Donna Shalala is President of the University of Miami and was the longest serving Secretary of Health and Human Services in U.S. history. She joined the Clinton Administration in January 1993 to lead the federal government’s principal agency for protecting the health of all Americans and providing essential human services. As Chancellor of the University of Wisconsin-Madison from 1987-1993, she was the first woman to head a Big Ten University and was named by Business Week as one of the five best managers in higher education. During her tenure at the University of Wisconsin, she helped to raise over $400 million for the university’s endowment and spearheaded a $225 million state-private partnerships program to renovate and add to the university’s research facilities. Prior to that, Dr. Shalala served as president of Hunter College for eight years, and as an Assistant Secretary at HUD during the Carter Administration. From 1975-1977, she served as Treasurer of New York City’s Municipal Assistance Corporation. A leading scholar on the political economy of state and local governments, she has also held tenured professorships at Columbia University, the City University of New York (CUNY), and the University of Wisconsin – Madison.
Dr. Shalala earned her Ph.D. from the Maxwell School of Citizenship and Public Affairs at Syracuse University in 1970. She also served as one of the country’s first Peace Corps volunteers, in Iran, from 1962-1964.
In Dr. Shalala’s seven years as Secretary, the Department of Health and Human Services guided the welfare reform process; made health insurance available to an estimated 3.3 million children through the approval of 50 state and territory Children’s Health Insurance Programs (CHIP); raised child immunization rates to the highest levels in history; led the fight against young peoples’ use of tobacco; created national initiatives to fight breast cancer, racial and ethnic health disparities and violence against women; and crusaded for better access and better medications to treat AIDS. At the end of her tenure as HHS Secretary, theWashington Post described her as “one of the most successful government managers of modern times.” In 2007, President George W. Bush chose Shalala and Bob Dole to lead the President’s Commission On Care for America’ Returning Wounded Warriors, which was designated to better the care of wounded outpatient soldiers.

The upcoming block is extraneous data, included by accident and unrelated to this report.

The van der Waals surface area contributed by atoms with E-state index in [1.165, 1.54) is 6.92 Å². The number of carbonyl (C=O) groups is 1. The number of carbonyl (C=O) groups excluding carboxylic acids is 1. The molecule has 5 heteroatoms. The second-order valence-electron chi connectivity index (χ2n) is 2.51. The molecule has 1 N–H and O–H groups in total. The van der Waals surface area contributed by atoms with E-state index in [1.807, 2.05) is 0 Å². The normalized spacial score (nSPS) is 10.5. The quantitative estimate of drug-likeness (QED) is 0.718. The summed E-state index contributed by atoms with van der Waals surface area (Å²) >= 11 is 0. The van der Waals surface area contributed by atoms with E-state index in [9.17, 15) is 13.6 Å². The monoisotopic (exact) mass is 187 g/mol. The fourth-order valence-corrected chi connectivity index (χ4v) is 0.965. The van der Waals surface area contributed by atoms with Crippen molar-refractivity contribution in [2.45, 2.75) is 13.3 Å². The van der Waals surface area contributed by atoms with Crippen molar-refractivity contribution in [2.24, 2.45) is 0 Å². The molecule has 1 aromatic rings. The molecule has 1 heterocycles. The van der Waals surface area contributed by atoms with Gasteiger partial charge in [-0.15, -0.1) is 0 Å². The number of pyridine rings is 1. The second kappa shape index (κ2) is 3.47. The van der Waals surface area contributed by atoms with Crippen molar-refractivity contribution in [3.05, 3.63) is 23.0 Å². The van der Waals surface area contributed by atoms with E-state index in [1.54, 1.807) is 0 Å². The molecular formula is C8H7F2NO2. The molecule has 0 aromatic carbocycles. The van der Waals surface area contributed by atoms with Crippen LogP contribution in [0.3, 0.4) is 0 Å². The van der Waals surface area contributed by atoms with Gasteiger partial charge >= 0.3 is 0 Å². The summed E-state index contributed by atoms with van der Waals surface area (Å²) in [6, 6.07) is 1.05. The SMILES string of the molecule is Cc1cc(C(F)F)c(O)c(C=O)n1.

President Shalala has more than 40 honorary degrees and a host of other honors, including the 1992 National Public Service Award, the 1994 Glamour magazine Woman of the Year Award, and in 2005 was named one of “America’s Best Leaders” by U.S. News & World Report and the Center for Public Leadership at Harvard University’s Kennedy School of Government. In 2008, President George W. Bush presented Shalala with the Presidential Medal of Freedom. She has been elected to the Council on Foreign Relations; National Academy of Education; American Philosophical Society; the National Academy of Public Administration; the American Academy of Arts and Sciences; the National Academy of Social Insurance; and the Institute of Medicine of the National Academy of Sciences.